To ensure a more complete environmental evaluation, life cycle assessment (LCA) has become a widely used method for comparing waste management systems. LCA has been used in over 200 solid waste management studies worldwide, and over 22 papers focus explicitly on FW management. Many studies however have not compared systems but instead used LCA to investigate weak points of high environmental impact within systems, or have used the method to focus on the treatment process exclusively. Other studies use theoretical waste flows in their analysis and may often unfairly compare systems.

This research focused on the whole waste service provision and used two Australian case studies in order to provide real life examples. The investigation focused on seven contemporary waste management systems. Landfilling of FW along with gas capture represents the business-as-usual waste management system. The composting of FW and garden waste, either at a centralised composting facility or a small-scale home composter, were the second and third alternative systems assessed, whilst the remaining four systems were variations of waste management systems that utilise anaerobic digestion (AD) as the key FW treatment technology.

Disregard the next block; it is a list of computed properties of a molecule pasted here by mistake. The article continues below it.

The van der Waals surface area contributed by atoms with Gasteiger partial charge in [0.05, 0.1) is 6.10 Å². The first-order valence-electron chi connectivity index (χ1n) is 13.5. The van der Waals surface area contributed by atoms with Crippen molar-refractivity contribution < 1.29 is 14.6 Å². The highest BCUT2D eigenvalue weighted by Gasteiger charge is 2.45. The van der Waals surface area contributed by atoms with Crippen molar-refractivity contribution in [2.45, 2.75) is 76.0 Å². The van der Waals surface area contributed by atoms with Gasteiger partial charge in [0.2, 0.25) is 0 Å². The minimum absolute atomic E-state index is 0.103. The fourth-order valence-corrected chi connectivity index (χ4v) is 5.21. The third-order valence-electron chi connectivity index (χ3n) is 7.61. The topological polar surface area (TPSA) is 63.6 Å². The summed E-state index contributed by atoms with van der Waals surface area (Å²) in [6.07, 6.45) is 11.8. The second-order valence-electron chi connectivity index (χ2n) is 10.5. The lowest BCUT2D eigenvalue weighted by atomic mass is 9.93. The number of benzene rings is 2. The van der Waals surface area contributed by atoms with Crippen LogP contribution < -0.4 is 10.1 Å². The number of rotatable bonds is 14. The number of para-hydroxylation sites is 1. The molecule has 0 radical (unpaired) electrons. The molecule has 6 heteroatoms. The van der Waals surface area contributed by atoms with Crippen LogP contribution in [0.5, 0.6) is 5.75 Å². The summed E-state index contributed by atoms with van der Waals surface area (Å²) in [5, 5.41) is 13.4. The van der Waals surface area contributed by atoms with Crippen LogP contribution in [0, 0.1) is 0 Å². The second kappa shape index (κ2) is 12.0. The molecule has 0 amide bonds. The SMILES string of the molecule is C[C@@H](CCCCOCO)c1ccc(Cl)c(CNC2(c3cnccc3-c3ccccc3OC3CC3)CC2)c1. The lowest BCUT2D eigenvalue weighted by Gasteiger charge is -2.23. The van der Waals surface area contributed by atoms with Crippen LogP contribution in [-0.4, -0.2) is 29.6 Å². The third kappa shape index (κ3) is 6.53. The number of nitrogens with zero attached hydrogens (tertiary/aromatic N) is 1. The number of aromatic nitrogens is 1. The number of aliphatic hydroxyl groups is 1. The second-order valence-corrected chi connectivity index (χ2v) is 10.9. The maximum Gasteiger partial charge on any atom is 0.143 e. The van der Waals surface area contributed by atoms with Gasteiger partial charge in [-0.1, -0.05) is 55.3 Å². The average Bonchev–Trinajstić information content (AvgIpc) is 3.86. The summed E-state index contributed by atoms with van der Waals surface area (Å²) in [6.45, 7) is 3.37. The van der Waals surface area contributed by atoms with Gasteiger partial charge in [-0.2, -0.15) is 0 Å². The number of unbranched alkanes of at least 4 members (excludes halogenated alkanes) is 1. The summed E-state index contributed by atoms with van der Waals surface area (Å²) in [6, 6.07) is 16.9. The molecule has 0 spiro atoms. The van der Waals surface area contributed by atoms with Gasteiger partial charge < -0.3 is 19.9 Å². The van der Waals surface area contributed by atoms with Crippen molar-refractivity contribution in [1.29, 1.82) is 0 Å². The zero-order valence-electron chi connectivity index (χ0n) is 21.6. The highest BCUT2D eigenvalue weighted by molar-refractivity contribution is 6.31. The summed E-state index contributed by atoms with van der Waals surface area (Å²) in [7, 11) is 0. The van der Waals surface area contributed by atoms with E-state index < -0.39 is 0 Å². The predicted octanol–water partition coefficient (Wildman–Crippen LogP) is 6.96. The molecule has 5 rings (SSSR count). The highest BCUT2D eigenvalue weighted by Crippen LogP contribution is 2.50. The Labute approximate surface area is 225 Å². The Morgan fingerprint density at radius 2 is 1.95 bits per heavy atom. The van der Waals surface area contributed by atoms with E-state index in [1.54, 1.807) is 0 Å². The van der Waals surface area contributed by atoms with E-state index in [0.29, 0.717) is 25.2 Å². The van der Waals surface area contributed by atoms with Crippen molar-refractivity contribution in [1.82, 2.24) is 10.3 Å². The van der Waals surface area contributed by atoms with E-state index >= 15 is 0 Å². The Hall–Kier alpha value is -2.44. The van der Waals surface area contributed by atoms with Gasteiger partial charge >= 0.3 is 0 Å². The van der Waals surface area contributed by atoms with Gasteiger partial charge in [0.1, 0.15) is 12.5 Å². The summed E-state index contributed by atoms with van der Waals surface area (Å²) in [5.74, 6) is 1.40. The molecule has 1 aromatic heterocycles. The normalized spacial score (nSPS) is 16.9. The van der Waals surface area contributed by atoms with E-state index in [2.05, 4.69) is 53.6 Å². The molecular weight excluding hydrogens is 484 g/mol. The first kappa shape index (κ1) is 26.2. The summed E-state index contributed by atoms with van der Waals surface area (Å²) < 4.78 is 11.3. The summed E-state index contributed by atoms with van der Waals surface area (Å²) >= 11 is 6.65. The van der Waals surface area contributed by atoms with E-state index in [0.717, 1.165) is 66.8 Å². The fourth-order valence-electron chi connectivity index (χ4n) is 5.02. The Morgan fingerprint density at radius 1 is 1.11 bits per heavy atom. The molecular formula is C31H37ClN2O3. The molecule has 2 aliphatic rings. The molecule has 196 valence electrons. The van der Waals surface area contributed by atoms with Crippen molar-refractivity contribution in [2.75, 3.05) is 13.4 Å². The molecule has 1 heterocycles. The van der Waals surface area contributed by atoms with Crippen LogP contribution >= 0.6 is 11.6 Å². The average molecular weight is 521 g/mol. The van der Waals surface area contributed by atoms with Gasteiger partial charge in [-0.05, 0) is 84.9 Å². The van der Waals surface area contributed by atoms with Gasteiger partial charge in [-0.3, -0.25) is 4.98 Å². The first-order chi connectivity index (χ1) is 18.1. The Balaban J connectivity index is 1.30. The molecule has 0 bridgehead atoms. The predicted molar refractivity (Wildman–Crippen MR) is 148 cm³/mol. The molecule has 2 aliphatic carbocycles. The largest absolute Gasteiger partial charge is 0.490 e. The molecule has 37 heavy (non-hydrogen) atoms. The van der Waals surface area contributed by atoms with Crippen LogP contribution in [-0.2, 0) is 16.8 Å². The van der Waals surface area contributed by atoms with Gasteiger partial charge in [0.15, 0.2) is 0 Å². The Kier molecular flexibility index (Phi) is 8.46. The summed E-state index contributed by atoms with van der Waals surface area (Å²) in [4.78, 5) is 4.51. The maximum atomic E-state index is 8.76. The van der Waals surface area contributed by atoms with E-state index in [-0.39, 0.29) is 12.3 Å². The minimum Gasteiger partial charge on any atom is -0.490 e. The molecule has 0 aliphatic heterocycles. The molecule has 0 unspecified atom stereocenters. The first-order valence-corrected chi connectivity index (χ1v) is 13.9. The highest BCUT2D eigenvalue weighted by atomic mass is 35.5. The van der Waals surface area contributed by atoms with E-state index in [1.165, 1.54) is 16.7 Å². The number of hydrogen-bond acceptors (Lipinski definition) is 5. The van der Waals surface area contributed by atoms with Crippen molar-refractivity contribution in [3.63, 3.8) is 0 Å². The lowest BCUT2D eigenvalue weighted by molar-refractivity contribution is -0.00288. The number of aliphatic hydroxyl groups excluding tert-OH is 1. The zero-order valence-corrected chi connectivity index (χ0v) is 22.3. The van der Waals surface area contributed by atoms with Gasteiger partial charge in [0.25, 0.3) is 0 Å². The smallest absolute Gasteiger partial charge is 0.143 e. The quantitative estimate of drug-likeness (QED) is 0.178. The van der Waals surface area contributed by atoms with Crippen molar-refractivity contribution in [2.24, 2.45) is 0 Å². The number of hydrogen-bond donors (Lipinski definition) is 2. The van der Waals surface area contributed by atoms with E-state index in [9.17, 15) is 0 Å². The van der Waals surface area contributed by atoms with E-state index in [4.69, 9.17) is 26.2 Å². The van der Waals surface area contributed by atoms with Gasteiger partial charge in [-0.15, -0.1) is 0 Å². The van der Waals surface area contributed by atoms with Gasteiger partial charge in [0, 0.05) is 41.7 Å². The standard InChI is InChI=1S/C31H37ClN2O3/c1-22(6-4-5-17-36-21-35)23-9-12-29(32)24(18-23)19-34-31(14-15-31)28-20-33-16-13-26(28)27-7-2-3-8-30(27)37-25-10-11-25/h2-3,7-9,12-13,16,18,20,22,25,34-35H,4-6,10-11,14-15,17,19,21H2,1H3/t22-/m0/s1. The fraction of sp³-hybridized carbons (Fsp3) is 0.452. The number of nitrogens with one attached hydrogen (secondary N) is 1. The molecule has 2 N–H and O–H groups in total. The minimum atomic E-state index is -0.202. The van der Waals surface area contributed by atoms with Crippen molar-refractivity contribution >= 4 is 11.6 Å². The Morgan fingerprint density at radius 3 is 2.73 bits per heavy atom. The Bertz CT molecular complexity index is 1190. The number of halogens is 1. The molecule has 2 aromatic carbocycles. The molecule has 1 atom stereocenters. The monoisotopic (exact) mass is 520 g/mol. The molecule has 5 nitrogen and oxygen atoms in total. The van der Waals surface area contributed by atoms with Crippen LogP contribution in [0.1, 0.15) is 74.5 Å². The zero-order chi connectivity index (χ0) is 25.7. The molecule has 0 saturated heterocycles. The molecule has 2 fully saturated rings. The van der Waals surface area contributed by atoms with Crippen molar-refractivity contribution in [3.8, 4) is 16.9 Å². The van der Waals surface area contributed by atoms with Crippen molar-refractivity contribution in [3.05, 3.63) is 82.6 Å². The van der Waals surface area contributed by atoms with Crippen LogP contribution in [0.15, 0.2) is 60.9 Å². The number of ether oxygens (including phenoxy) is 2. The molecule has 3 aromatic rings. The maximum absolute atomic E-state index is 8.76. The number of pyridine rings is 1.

AD is a technology that can generate energy and a valuable compost product from organic wastes. AD is most commonly used in Australia to treat sewage sludge (SS) generated at wastewater treatment plants (WWTPs). Yet, within the past decade many AD facilities in Europe and east Asia have been successfully treating FW. A small number of WWTPs have also begun simultaneously treating FW and SS known as anaerobic co-digestion (AcoD). In these cases AcoD has been shown consistently to have a synergistic effect; making AD more efficient, boosting energy production, as well as stabilising and increasing the amount of key nutrients in the compost product. As WWTPs are the largest users of AD in Australia, with existing expertise, and often underutilised infrastructure. AcoD provides a unique opportunity for WWTPs as a practical means to optimise nutrient and energy recovery from sludge. Additionally, AcoD offers a new and localised treatment alternative of FW management. Therefore, AcoD formed the fourth FW management system assessed in this research using LCA. The fifth system was also based on AcoD but included a different FW collection mechanism – via in-sink maceration and sewer transportation. The sixth and seventh systems assessed were based on the AD of FW as a single susbtrate, with these systems being differentiated by either digesting source separated FW or mechanically separated FW.